Despite always having a general interest in foreign affairs, it was not Hamilton’s initial choice for a legislative focus. “I came to the Congress wanting to get on the public works committee trying to get some projects for my district,” said Hamilton. “That was a very popular committee at the time. I couldn’t get on it.” His mentors offered him a seat on the House Committee on Foreign Affairs until there was an opening on Public Works. Over the years though, he grew to thoroughly enjoy foreign affairs, became energized by the issues, and decided to stay there as he found a growing opportunity to shape policy.
Indeed, a desire to shape policy is what drew him to public service. After graduating law school, Hamilton practiced law in southern Indiana but became bored after several years. “I got very restless,” he said. “I enjoyed some aspects of it, but figured out that I wasn’t going to be the world’s greatest lawyer.” His interests turned more and more to public policy, and he knew that politics was the best way for him to have an impact, even if he did not relish the “political game” as many of his colleagues did.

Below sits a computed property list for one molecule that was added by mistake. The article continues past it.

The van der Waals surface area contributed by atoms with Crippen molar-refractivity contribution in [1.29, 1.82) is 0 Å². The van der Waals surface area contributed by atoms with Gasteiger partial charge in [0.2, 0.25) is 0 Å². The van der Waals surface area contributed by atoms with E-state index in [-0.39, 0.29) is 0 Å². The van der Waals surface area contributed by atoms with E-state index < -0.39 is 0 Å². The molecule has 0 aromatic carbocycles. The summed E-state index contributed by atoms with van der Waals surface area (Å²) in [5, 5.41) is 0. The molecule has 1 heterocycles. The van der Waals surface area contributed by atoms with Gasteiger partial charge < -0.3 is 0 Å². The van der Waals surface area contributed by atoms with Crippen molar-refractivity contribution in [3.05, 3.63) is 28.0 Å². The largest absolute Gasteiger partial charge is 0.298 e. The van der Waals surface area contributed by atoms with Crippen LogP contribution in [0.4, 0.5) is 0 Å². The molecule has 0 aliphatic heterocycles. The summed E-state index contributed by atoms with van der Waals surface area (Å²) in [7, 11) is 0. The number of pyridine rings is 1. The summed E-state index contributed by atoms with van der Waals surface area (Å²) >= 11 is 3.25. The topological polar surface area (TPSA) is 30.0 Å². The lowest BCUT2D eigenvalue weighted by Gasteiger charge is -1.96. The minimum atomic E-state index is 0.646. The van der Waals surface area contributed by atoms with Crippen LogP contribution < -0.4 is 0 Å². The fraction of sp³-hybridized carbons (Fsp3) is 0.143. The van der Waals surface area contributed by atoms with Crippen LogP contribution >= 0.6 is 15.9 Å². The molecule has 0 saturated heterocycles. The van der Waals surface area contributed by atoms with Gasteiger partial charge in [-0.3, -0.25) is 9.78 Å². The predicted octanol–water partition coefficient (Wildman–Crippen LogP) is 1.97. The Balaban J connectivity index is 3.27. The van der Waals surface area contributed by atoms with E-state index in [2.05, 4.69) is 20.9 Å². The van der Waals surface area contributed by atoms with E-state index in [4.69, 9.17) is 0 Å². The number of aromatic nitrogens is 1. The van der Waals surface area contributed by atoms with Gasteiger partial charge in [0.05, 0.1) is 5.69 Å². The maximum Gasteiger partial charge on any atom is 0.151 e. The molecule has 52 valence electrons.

And yet, in addition to his foreign policy prowess, Hamilton is one of the foremost experts on the institution of Congress, and more broadly, representative government. He is also the institution’s greatest advocate, particularly as the founder of The Center on Representative Government at Indiana University. Established in 1999, the Center developed out of Hamilton’s recognition that the public should be more familiar with Congress’ strengths and weaknesses, its role in our system of government, and its impact on the lives of ordinary people every day. “Representative government today is under a lot of stress,” said Hamilton.